March 19, 2019
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Firefox will soon mute all autoplaying videos

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There are many things worse than autoplaying video and audio on the web. The world is a messy place, after all. But it sure is distracting when you surf to a website and suddenly some video starts playing at full volume. Google’s Chrome browser and Microsoft Edge both offer tools to disable these annoyances and, starting with the launch of its next version in March, Mozilla’s Firefox browser will, too.

By default, Firefox will mute any audible audio and video when you arrive at a new site unless you actively initiate the audio through clicking the “play” button, for example. Mozilla has decided to allow muted autoplay, though, which is still annoying and eats up bandwidth, but it’s significantly less disruptive to your workflow than audible autoplays.

As Mozilla engineer Chris Pearce writes today, this new feature will go live with the launch of Firefox 66. He also stresses that users can always choose to opt out of this for specific sites. To do so, you only have to click on the new icon that will pop up in the Firefox URL bar whenever the browser blocks an autoplaying video or audio clip.

One exception here is sites where users allow the browser to access their camera and microphone. Those are typically sites for audio and video conferences using web technologies like WebRTC, so this exception makes sense.

If you are a Firefox user, this is surely a reason to rejoice. If you are a developer who uses autoplay videos on your sites, now is the time to repent and change your ways.

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Firefox’s newest Test Pilot experiments help you track prices and email links

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Test Pilot is Mozilla’s program for experimenting with some of its more outlandish ideas for Firefox and beyond. Some of those experiments make it into the browser itself, some become stand-alone extensions and others get unceremoniously canned. Today, the organization is announcing two new Test Pilot projects: Price Wise, which lets you track the price of items in online stores, and Email Tabs, a tool for making it easier to send links to people by email.

Price Wise is a pretty self-explanatory service. It works for Best By, eBay, Amazon, Walmart and Home Depot and lets you track price changes right in Firefox. That’s obviously not a novel idea. Plenty of other extensions do the same. Still, it’s nice to see a tool like this from a relatively neutral source. Mozilla tells me that all of the work happens on the user’s machine and that all of the development was done in-house, without relying on third-party tools. Mozilla also notes that it’s not monetizing this service through affiliate links.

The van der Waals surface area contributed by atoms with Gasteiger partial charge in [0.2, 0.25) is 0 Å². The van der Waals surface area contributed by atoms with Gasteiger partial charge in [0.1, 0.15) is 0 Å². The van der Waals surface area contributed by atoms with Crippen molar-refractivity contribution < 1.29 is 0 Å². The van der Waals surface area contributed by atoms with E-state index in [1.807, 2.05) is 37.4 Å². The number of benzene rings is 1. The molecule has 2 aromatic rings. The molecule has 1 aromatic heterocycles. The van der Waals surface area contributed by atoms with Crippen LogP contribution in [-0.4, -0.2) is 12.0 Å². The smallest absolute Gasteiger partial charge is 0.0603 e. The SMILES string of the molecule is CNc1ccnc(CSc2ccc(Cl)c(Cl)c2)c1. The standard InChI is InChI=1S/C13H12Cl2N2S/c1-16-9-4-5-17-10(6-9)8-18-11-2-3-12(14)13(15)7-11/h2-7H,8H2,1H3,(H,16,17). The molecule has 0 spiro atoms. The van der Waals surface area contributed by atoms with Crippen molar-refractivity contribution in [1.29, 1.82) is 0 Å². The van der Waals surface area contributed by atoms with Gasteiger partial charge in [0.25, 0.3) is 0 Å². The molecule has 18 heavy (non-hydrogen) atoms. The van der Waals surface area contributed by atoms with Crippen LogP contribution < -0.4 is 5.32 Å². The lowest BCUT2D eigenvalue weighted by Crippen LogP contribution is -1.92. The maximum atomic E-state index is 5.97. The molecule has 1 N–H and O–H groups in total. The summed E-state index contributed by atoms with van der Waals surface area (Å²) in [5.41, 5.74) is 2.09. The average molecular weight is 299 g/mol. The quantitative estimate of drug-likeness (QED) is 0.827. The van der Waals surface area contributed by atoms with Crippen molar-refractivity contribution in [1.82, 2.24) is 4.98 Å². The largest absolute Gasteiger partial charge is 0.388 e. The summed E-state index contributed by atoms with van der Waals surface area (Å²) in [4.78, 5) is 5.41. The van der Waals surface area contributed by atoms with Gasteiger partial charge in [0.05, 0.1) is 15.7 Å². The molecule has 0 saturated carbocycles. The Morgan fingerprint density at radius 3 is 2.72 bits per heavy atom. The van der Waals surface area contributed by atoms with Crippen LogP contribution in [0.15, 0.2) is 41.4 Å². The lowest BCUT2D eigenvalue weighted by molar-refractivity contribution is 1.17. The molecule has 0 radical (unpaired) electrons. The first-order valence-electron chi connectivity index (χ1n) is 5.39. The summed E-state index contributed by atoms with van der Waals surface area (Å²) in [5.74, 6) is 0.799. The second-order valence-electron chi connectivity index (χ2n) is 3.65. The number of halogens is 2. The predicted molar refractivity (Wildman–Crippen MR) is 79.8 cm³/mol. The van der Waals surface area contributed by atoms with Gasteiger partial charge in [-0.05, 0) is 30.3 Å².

One interesting side note here is that Mozilla is using machine-learning to power Price Wise. “We leverage machine learning outside the extension to make it happen,” a spokesperson told me. “You’ll be hearing more from us about machine learning as we evaluate more use cases to help Firefox users in their day to day without sacrificing privacy.”

While the idea behind Price Wise isn’t exactly new, Email Tabs is a more novel concept. The idea here is to make it easier for you to send links by email, which is apparently still the most popular way to share links, even today. Typically, that’s a process of copying and pasting links, which gets the job done, but isn’t exactly an elegant solution — or at least that’s what the engineers at Mozilla clearly thought. When you click the Email Tabs button, the extensions lets you choose which tabs you want to share and how much of the content from a link you want to be part of the email it creates for you. That could be just the link, but also a screenshot or the full text of the page you’re linking to.

Right now, this only works with Gmail, but you can also copy all the info to the clipboard and then paste it at will.

These two new experiments are now available for anybody who signs up to the Test Pilot program.

As Mozilla also announced today, two of its previous experiments are about to graduate. Send, which lets you encrypt and share large files up to 1GB will be updated and relaunched later this year. Color, which lets you customize the look of Firefox to your heart’s content, will become a stand-alone extension and Side View, which lets you view two browser windows side-by-side inside the same Firefox window, is joining Color as a stand-alone extension, too.

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Chrome adds new security features to stop mobile subscription scams

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Google today announced that Chrome will soon get a new feature that aims to stop mobile subscription scams. Those are the kind of sites that ask you for your phone number and that then, unbeknownst to you, sign you up for a mobile subscription that’s billed through your carrier. Starting with the launch of Chrome 71 in December, Google will pop up a prominent warning when a site doesn’t make it clear that users are signing up for a mobile subscription.

To make sure that developers who are legitimately using this flow to offer users subscription don’t get caught up in this new system, Google also published a set of best practices for mobile billing today. Generally, developers are expected to make their billing information visible and obvious to users, display the actual cost and have a simple and straightforward fee structure.

If that information is not available, Google will through up a prominent full-page warning, but users can always opt to proceed. Before throwing up the warning page, Google will notify webmasters in the Search Console when it detects a potential scam (there’s always a chance for false positives, after all).

This new feature will be available on both mobile and desktop, as well as in Android’s WebView.